We invite you to meet the Ecotone team at the 23rd Maryland Water Monitoring Council Annual Conference (MWMC) being held at the Maritime Conference Center, North Linthicum, MD, on Friday, December 8, 2017.
We will be sharing our insights and best-practices with the industry during the presentation sessions. Our team will also be available at the Ecotone booth to discuss ideas for sustainable restoration and share some cool swag.
Lessons learned in planning and practice: using “less is more” as a sustainable restoration approach.
Catherine Hoy and Clay Word
Approximately 2,400 linear feet of First Mine Run, located within a brook trout watershed in northern Baltimore County, were restored using a quasi-legacy sediment removal technique/natural channel design approach. The project was designed with the “Less is More” philosophy of sustainable restoration. The use of on-site material including logs, rootwads, and stream channel substrate was maximized. Efforts were taken to reduce the use of furnished materials. Where possible, furnished materials were sought locally. The project was implemented in the Summer of 2017.
The results of the project will be presented including a comparison of salvaged verses furnished materials in planning and in practice. Post-construction stream stability assessments immediately after construction and in the months to follow after storm events will be included. Additionally, an estimate of the carbon savings accomplished by using furnished material will be presented. Any unexpected results and/or challenges will be included as Lessons Learned. This project is meant to serve as a case study for sustainable restoration.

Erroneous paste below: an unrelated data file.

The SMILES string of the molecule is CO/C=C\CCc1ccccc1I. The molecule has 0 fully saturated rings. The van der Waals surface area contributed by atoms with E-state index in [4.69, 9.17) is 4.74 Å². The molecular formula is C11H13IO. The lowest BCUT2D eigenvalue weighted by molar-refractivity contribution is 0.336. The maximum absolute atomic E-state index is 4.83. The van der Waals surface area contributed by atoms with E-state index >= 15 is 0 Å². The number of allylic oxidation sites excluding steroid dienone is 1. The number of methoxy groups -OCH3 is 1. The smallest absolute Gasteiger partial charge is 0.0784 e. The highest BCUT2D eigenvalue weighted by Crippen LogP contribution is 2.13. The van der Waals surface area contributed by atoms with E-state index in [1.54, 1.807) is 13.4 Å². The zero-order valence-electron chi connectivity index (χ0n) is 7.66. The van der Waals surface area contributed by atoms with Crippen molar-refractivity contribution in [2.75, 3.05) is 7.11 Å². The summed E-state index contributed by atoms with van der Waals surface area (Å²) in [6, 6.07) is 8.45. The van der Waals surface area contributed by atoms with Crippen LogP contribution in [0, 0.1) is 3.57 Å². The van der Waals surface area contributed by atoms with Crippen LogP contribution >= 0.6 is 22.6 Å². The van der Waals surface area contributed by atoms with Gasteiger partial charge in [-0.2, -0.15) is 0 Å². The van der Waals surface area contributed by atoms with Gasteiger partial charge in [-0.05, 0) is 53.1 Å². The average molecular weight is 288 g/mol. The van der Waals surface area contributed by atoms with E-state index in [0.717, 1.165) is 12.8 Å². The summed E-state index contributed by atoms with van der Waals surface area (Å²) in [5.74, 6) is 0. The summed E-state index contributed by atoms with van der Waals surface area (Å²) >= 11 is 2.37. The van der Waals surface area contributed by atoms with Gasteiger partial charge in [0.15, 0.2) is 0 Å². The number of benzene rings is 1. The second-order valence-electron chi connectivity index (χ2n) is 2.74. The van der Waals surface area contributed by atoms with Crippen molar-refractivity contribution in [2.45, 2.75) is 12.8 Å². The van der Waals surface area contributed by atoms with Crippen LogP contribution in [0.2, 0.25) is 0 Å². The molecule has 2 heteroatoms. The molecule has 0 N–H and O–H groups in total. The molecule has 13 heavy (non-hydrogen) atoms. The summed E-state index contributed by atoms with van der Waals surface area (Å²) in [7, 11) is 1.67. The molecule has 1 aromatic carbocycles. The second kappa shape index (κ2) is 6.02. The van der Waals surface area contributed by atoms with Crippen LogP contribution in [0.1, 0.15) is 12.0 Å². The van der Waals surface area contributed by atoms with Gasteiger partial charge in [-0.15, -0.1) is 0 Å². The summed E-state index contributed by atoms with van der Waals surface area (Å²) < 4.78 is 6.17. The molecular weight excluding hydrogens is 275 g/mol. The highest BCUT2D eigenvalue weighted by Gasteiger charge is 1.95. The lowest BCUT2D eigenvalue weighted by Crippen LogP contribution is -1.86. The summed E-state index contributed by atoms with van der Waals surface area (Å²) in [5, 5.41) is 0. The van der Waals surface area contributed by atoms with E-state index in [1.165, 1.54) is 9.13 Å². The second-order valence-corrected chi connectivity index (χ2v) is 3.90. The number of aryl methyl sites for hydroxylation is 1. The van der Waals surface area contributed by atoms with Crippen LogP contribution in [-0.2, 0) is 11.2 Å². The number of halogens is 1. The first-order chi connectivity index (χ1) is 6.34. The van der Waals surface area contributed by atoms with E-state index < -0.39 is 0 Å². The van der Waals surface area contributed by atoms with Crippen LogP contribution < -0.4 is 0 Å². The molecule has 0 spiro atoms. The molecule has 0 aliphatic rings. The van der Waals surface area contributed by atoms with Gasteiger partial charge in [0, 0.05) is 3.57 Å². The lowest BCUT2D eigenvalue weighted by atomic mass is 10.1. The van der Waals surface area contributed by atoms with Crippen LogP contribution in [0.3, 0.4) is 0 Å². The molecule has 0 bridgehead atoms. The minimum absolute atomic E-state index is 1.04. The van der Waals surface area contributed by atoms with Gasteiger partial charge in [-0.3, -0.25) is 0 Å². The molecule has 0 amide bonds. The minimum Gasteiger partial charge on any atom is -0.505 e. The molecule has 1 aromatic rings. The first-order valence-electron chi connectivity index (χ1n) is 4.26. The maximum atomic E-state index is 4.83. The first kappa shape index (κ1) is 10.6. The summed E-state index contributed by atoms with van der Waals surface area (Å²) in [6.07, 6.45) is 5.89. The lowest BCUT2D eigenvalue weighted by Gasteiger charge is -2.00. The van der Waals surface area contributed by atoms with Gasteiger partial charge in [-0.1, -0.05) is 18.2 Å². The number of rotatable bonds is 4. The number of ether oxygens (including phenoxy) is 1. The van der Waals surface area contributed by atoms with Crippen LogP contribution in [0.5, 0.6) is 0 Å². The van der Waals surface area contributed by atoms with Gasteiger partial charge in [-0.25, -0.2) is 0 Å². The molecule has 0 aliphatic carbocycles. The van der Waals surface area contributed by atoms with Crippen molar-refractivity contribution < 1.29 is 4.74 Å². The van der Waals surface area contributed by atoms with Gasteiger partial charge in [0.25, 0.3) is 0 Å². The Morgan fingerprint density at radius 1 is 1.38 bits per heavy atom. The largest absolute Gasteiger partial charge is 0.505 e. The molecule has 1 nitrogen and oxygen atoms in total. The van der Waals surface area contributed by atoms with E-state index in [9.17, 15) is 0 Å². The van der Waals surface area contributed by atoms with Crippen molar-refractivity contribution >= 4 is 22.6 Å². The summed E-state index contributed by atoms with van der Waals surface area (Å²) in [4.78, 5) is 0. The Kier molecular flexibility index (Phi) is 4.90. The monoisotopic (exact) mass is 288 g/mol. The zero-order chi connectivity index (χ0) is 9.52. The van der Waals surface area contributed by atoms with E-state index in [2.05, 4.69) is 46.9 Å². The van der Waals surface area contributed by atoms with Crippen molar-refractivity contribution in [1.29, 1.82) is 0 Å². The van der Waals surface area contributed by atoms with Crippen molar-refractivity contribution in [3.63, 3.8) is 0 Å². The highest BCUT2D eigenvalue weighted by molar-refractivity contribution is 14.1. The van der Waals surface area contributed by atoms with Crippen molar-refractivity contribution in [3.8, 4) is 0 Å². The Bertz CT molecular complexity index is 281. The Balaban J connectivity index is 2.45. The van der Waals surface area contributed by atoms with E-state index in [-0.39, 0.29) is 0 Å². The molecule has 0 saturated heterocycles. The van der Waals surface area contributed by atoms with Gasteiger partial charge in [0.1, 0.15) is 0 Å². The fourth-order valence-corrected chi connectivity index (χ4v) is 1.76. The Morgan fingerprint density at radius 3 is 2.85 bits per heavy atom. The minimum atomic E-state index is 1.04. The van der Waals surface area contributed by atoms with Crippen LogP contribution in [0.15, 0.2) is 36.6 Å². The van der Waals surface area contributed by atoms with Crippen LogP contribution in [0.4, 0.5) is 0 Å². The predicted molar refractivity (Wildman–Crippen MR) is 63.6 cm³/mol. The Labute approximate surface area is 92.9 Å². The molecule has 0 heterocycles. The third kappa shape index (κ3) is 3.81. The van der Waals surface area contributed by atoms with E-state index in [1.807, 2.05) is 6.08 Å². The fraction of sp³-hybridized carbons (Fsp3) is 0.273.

Catherine Hoy is the Director of Design for Ecotone Inc.’s Mid-Atlantic Region. Catherine has 12 years of professional experience developing stream restoration and provides design support for construction and mitigation projects. Interestingly, she actually has an art background which allows her to use her artistic vision to inspire her team’s innovative and creative designs. By shedding the constraints of traditional stream restoration engineering techniques, Ecotone’s Design team is able to produce sustainable projects that focus on ecological uplift and harmony. Outside of Ecotone, she spends it with her family, hiking and painting.
Using ecosystem services to generate TMDL credit – outside the box thinking for a changing world.
Stream restoration projects which include riparian restoration, floodplain reconnection, and floodplain conservation easements create ecological conditions favorable to the North American Beaver (Castor canadensis). Restoration practitioners on multiple continents are employing adaptive management and the ecosystem services of the North American Beaver and the European beaver to generate landscape scale improvements to water quality and sediment storage. By designing a project to anticipate and encourage colonization of beaver and dam building as part of the project’s long term ecological performance, designers and practitioners can utilize the ecosystem services provided by beaver to provide dynamic resiliency and regeneration as well as TMDL credits.
In this presentation, techniques and methods which encourage beaver colonization will be reviewed, including planting regimes to develop food sources, floodplain reconnection to maximize stream power distribution across the floodplain, designing for long term aggradation, requiring more expansive conservation easements, and incorporating analog dams within a design. Stream monitoring and success criteria that embrace beaver colonization as a sign of project success will also be discussed. A pilot project using ecosystem services generated by the beaver to deliver TMDL and stream restoration credit will be shared.
Scott McGill is the Founder and CEO at Ecotone, Inc. an Inc. 5000 ecological restoration company with offices in Forest Hill, Columbia, MD, and Charlottesville, VA. Scott has over 27 years of applied experience in both design and construction of ecological restoration projects throughout the United States. His “less is more” approach to design and construction that incorporate conservation biology and adaptive management is widely accepted as the model for sustainable cost effective ecological restoration.
To learn more about this event, please visit http://dnr.maryland.gov/streams/Pages/MWMC/conference.aspx